• REBECCA RAUSCH

Manage Time Like a Boss

Managing Time When You Work for Yourself


Whatever your work is or whatever kind of company you own, how you manage your time greatly impacts the outcome of all your investments and your bottom line. It also dictates the balance in your life – work, family, time for yourself and friends. We won't even start on health and stress levels! Take a break!


Common outcomes of poor time management are missing deadlines and important meetings, unmet commitments, and unhappy clients. To avoid livin’ on a slim nickel, it is crucial that business owners handle their time well. Efficiency over the ever-touted "badge of busyness" will not only make you more money but also make you more fun to be around!




Actively Manage Your Team or All Your Roles

If you own a large business with people under you who are well versed in their roles, you still need to know what they’re doing and make decisions for the whole company. If you’re running a smaller business, you might be responsible for multiple roles (or all of them).


- Make good use of tools. From a simple color-coded calendar to a complete work management system, use tools to organize the various aspects of your work. Post-it notes alone won’t run your business!

- Plan for deep work. Failing to work on cognitively challenging tasks without interruptions is what can most put your business at risk. This is the work only you can do and is what makes your business uniquely suited to solve your clients’ problems. Schedule deep work time and consider it non-negotiable.

- Plan for interruptions. It’s just as important to plan margin into your day to handle the unexpected problems and employee questions/concerns, as well as to fix the copier that no one else seems to be able to do. If your schedule is too full, you’ll be stressed and actually less productive.

- Hire someone. Consider hiring an additional employee or contract someone to complete work on a project basis. While you need to monitor this work, you should save time overall because you have delegated this work and can move on to projects that no one else can do.



Prioritize Your Work

Decide which details of your business are worth spending time on and which ones you can do without or delegate.

- Stop doing unnecessary tasks. Do you spend time writing reports no one reads? Honestly assess all the tasks that you do and see if any can be shuttered. (Read the 4-Hour Workweek!)

- Keep track of your time. Even if you don’t have to report the amount of time you work on a timesheet, it’s helpful to track your time for a week to see what you’re actually doing. This will help you determine if you constantly underestimate the amount of time needed to complete a project or if you have pockets of downtime that you could combine into a deep work session. You may discover loads of time you've been spending perusing social media streams or news updates. You have the same amount of time as everyone else, use it wisely.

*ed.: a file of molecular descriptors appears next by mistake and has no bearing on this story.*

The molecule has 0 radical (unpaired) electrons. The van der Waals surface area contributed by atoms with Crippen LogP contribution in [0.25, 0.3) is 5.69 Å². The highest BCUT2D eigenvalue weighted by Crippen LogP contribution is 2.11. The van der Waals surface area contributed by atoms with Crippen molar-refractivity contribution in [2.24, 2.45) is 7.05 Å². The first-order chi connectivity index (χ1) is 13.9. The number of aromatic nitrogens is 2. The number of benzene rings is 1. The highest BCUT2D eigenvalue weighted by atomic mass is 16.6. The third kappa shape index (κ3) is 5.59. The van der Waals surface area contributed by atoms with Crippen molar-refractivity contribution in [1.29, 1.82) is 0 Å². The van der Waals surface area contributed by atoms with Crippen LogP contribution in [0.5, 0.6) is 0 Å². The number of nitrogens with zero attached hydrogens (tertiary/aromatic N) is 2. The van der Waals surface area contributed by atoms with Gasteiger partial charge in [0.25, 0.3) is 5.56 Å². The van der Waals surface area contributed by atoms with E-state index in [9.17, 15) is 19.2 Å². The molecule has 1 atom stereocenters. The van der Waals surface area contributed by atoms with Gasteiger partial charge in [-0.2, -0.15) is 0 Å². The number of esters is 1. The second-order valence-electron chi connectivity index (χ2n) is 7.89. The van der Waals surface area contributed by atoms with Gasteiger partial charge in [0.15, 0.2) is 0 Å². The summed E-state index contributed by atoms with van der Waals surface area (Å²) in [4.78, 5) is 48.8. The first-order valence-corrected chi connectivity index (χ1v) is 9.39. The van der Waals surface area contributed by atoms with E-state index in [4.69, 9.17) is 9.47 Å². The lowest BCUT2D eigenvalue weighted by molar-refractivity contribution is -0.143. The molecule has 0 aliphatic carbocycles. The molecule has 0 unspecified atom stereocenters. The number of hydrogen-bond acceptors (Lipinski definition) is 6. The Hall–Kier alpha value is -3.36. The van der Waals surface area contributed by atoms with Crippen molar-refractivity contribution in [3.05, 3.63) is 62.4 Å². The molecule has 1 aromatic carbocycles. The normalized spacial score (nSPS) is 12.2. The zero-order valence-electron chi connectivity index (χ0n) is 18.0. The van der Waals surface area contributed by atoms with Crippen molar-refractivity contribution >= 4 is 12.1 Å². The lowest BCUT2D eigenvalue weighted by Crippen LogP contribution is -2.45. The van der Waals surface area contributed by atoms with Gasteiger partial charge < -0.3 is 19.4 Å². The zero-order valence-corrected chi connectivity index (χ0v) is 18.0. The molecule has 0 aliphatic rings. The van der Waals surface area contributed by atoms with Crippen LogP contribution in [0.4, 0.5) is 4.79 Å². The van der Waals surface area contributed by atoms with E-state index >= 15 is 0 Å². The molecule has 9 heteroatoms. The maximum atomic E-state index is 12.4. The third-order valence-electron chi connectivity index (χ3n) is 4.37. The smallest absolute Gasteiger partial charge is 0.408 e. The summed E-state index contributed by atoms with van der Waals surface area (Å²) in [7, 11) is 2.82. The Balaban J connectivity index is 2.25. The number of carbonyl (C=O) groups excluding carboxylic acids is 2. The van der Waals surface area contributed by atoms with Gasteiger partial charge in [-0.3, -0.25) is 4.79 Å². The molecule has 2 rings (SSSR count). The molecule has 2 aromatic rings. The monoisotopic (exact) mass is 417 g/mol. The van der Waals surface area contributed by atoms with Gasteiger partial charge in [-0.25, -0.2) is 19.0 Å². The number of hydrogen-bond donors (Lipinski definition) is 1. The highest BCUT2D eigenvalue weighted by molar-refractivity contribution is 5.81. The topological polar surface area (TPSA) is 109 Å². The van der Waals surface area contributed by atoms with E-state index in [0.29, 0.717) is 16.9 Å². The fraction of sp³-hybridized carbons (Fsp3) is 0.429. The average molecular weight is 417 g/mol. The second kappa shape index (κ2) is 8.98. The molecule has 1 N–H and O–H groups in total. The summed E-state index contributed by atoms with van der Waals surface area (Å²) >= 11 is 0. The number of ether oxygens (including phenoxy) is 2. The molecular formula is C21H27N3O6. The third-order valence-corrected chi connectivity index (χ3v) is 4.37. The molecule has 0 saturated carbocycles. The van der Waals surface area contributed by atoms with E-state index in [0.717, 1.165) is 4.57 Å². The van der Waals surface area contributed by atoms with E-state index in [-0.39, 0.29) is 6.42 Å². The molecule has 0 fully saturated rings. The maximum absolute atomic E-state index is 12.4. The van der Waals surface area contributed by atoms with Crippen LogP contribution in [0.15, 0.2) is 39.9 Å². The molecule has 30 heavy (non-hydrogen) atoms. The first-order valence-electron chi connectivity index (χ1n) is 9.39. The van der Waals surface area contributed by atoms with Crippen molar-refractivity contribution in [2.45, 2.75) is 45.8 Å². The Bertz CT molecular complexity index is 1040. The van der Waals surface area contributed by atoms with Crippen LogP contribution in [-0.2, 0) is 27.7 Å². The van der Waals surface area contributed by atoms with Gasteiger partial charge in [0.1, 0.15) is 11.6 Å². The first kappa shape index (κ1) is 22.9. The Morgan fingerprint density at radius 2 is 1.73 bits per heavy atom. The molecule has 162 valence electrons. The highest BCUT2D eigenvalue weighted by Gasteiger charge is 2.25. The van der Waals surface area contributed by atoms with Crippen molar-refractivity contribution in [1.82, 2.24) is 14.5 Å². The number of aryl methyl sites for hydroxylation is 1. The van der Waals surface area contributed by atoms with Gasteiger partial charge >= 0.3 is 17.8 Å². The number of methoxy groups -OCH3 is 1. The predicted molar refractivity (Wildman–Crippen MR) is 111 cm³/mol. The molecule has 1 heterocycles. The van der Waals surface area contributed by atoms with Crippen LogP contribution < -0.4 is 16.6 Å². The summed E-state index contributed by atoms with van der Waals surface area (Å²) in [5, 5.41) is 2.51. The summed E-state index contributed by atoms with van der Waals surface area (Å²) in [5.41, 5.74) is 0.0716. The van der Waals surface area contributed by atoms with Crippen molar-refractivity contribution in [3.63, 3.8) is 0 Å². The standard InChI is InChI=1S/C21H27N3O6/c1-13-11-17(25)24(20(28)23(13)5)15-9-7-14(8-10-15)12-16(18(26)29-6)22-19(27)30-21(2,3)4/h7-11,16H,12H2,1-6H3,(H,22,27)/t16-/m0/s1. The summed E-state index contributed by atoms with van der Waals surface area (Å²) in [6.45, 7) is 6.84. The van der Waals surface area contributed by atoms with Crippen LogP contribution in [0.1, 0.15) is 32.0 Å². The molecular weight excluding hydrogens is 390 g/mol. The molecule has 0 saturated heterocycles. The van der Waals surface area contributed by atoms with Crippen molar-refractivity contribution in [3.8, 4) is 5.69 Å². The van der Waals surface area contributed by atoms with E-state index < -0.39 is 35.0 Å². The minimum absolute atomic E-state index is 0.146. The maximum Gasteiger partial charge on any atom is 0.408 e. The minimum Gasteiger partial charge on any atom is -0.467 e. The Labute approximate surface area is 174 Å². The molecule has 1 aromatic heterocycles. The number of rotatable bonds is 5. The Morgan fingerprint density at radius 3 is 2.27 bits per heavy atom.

- Use Key Performance Indicators. This helps you pinpoint where you need to improve. However, if you know you won’t analyze them so you can make changes, then don’t bother (see the unnecessary work point above).

Office chair with written "out of office" notice pinned on paper.

Prioritize Yourself

Don’t forget to spend time on yourself too. The health of your business directly depends on your health. Taking time to get to know yourself better, give yourself a pat on the shoulder, and allow yourself a break will help make you be more effective, efficient, and more pleasant. (see previous post about Annoying Coworkers)


- Schedule things at work to run smoothly for you. If you’re not a morning person, then don’t schedule your most important work or meetings right away in the morning. If you hate meetings, then communicate your expectations in a different way, or create a rule that they can be no longer than 20 minutes. This is your business, so make it work for you.

- Draw the line between work and personal life. Your employees will appreciate that your family crisis details are left at home, and your family will appreciate that your work crisis details are left at work. Arrive and leave work on time (yes, that means actually having designated work times!), and ensure that you have a hobby or interest that keeps you from thinking about work all the time.

- Take vacation days. It’s hard to leave work for a week, but you need the space away from it. Downtime can improve mental, physical, and social health, and it can also give you the distance to be more objective about your business. If you give your clients advance notice and can work around their deadlines, they will be more than happy to hear you’re taking time for yourself.


We hope you have enjoyed this reminder that you are important too. Go have some fun, we will all thank you for it!


©Neon Lizard Creative 2021 | Rebecca Rausch | neonlizardcreative.com | 952.452.0168